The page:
Vereen is most dangerous out of the backfield (12 receptions for 122 yards), but nobody in this trio will make Rex Ryan and Co. stay up late at night trying to figure out how to stop them on the ground.       

If there’s one aspect the Giants can exploit, however, it’s a Buffalo secondary that’s allowing an average of 327 yards per game through the air, 31st in the league. It’ll be imperative for Pugh and Co. to get the running game going early, so Eli Manning can use play-action for big chunks down the field.     

But should the rushing attack get stymied early, it’ll put Manning in harm’s way, as the defense will be able to simply focusing on getting after the passer.   

That’s something that makes Coughlin cringe at the thought.        

“It’s a significant challenge [to slow down their pass rush] because you've got a team who’s led the NFL in sacks for two years in a row. And they’ve also worked very hard [at being] the number one defense against the run,” Coughlin reasoned. “They’re good. They’re physical, they’ve got good size, they can rush the passer, they can defend the run, and the linebacking corps has done an outstanding job ... The middle ‘backer [Preston Brown] had two interceptions the other day, one for a touchdown, that’s a pretty good day’s work.”  

Manning gave a nod towards the opportunistic Bills defense.   

“They’re good. We have to protect the football because they’re good at getting it back,” Manning said, adding even when the Bills allowed 507 total yards to the Patriots two weeks ago, they still managed to apply pressure. “Even when they lost, the defense got two [turnovers] ... We can’t give them short fields.”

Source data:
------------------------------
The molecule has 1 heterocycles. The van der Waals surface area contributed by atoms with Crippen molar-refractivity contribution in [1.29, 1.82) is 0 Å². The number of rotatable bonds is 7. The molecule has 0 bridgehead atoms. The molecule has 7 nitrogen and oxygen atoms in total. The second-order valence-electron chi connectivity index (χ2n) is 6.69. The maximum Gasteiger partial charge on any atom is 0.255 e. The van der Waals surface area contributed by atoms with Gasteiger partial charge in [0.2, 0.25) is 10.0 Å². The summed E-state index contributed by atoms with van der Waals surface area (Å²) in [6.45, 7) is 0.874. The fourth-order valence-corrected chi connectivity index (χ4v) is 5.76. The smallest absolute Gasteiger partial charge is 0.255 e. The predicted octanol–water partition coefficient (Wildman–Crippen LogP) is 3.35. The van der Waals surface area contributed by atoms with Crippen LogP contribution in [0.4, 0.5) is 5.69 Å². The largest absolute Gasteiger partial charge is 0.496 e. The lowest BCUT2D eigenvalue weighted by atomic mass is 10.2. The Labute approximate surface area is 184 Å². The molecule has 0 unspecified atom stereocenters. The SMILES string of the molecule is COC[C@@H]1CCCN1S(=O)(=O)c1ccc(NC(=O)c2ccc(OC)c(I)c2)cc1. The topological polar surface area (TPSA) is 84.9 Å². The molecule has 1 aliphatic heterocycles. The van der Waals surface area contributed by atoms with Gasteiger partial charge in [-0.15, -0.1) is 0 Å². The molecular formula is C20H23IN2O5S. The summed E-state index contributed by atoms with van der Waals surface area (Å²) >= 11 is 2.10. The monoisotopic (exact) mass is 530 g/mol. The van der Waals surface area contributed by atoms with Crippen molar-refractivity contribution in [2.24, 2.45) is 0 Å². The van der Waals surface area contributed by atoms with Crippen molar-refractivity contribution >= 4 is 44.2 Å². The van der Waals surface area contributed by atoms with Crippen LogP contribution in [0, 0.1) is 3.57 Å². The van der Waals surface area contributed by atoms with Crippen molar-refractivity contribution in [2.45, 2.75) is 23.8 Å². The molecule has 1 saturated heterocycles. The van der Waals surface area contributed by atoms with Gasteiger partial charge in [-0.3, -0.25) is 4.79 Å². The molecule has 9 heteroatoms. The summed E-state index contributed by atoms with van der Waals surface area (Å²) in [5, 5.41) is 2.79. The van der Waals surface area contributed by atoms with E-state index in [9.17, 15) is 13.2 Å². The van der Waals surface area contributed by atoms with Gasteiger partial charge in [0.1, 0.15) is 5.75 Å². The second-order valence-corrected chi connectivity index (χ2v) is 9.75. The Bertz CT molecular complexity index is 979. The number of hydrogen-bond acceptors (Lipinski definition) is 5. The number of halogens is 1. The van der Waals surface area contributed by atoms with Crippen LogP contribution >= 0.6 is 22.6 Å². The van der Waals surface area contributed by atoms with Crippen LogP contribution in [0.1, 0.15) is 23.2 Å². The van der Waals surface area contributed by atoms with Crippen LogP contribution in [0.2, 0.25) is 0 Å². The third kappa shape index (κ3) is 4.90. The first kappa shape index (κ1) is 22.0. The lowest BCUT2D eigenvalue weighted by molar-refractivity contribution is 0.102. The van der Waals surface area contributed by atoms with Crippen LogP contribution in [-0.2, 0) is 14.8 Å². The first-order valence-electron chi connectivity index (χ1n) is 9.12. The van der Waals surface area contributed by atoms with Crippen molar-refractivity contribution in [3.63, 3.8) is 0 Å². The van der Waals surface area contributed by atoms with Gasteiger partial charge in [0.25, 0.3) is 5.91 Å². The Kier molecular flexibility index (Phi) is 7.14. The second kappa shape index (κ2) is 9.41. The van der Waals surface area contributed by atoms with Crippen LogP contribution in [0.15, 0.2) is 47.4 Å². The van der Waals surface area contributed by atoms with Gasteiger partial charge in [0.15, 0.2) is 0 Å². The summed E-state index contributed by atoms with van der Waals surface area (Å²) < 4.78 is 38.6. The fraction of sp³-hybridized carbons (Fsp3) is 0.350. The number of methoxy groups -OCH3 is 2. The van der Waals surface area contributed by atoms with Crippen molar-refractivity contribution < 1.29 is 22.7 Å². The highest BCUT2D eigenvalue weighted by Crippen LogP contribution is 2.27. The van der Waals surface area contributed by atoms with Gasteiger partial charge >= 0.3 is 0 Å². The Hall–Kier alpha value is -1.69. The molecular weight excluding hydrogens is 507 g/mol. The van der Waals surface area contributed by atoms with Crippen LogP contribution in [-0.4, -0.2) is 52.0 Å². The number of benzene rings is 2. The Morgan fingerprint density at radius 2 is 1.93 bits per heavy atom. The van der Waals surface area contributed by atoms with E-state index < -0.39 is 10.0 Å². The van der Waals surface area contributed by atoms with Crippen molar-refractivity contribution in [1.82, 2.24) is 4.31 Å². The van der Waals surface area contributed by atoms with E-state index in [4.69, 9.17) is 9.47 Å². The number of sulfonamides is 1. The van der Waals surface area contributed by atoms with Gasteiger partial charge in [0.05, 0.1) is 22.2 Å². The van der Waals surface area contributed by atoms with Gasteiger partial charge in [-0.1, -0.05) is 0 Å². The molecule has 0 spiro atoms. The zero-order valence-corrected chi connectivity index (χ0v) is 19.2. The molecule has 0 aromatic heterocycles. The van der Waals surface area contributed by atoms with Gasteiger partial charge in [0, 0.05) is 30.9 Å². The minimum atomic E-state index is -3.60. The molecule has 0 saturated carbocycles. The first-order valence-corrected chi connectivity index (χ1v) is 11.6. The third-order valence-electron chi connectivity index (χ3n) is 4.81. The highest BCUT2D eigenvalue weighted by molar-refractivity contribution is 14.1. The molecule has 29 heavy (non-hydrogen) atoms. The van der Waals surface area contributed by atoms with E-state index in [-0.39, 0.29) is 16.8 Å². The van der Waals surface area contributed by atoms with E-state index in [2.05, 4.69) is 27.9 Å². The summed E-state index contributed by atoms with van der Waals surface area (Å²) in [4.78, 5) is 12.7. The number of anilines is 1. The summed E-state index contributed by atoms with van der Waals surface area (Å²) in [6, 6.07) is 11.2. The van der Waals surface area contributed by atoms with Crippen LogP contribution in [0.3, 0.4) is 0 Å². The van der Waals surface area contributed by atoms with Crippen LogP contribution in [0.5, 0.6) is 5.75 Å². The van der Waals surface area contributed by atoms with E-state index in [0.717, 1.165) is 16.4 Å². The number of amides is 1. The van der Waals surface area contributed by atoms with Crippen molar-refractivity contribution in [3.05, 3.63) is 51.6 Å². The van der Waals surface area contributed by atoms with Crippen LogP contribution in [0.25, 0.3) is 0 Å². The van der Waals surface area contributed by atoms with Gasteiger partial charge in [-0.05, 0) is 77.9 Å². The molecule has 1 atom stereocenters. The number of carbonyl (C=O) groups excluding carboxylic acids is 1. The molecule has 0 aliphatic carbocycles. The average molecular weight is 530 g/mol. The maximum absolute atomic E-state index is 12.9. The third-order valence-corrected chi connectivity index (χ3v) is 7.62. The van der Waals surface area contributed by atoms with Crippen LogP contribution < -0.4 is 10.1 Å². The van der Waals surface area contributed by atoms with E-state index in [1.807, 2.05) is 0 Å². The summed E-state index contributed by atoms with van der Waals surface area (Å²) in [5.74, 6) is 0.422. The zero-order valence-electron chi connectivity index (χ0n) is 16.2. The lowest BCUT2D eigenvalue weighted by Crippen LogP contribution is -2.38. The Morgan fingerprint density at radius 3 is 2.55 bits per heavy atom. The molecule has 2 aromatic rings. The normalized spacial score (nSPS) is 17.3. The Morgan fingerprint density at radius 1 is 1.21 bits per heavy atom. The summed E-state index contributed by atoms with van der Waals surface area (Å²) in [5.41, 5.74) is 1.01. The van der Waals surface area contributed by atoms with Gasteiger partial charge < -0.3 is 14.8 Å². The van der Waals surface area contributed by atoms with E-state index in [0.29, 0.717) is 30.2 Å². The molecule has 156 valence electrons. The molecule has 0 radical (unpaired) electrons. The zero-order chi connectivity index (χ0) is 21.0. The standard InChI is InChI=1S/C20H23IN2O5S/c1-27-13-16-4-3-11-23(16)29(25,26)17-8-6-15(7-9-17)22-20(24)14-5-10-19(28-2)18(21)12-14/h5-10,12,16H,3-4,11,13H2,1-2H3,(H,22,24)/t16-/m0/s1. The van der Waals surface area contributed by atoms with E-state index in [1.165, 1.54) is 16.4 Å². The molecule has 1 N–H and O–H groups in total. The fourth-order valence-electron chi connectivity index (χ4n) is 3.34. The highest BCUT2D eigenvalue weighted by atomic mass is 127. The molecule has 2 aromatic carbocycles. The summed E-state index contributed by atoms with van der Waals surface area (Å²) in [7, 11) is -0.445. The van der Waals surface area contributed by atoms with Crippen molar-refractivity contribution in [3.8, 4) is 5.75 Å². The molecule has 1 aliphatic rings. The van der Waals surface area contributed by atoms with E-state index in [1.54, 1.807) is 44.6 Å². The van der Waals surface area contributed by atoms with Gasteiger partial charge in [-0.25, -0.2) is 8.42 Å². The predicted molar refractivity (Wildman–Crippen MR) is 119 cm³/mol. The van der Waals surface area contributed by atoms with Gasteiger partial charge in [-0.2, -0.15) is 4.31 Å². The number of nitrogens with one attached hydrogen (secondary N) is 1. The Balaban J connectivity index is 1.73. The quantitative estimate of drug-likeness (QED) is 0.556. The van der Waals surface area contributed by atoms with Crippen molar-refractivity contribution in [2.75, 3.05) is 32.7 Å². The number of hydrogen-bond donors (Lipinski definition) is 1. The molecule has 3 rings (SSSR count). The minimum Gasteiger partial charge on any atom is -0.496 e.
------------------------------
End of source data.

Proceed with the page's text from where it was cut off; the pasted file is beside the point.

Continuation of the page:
Big Blue notes: 

  • The Giants’ injury list included: defensive ends Robert Ayers Jr. (hamstring) and Owa Odighizuwa (foot), wideout Victor Cruz (calf), tight ends Jerome Cunningham (knee) and Daniel Fells (ankle), left tackle Ereck Flowers (ankle), defensive tackle Markus Kuhn (knee), running back Orleans Darkwa (knee), and cornerback Dominique Rodgers-Cromartie (concussion).    
  • Cruz left practice following the individual portion of the session, as he appeared to have a setback with the calf. His status will likely go from questionable to out, according to sources.    
  • Wideout Odell Beckham Jr. will complete his first full season on Sunday when he plays in his 16th game. His 15-game totals are 110 receptions for 1,574 yards and 14 touchdowns. He already owns the record for most catches in the first 16 games of a career, and he will almost certainly be the yardage record-holder, and he has a shot to at least tie the touchdown mark. He’s second on the receiving yards list, behind Bill Groman, and fourth on the touchdowns list, behind Randy Moss, Bob Hayes, and Billy Howton.      
  • The Giants did sign a receiver to their roster -- just not Wes Welker or Hakeem Nicks. The team inked wideout Tavarres King, as well as quarterback C.J. Kinne, to their 10-man practice squad. To make room for the two, the team terminated the practice squad contracts of wide receiver Julian Talley and guard Vinston Painter.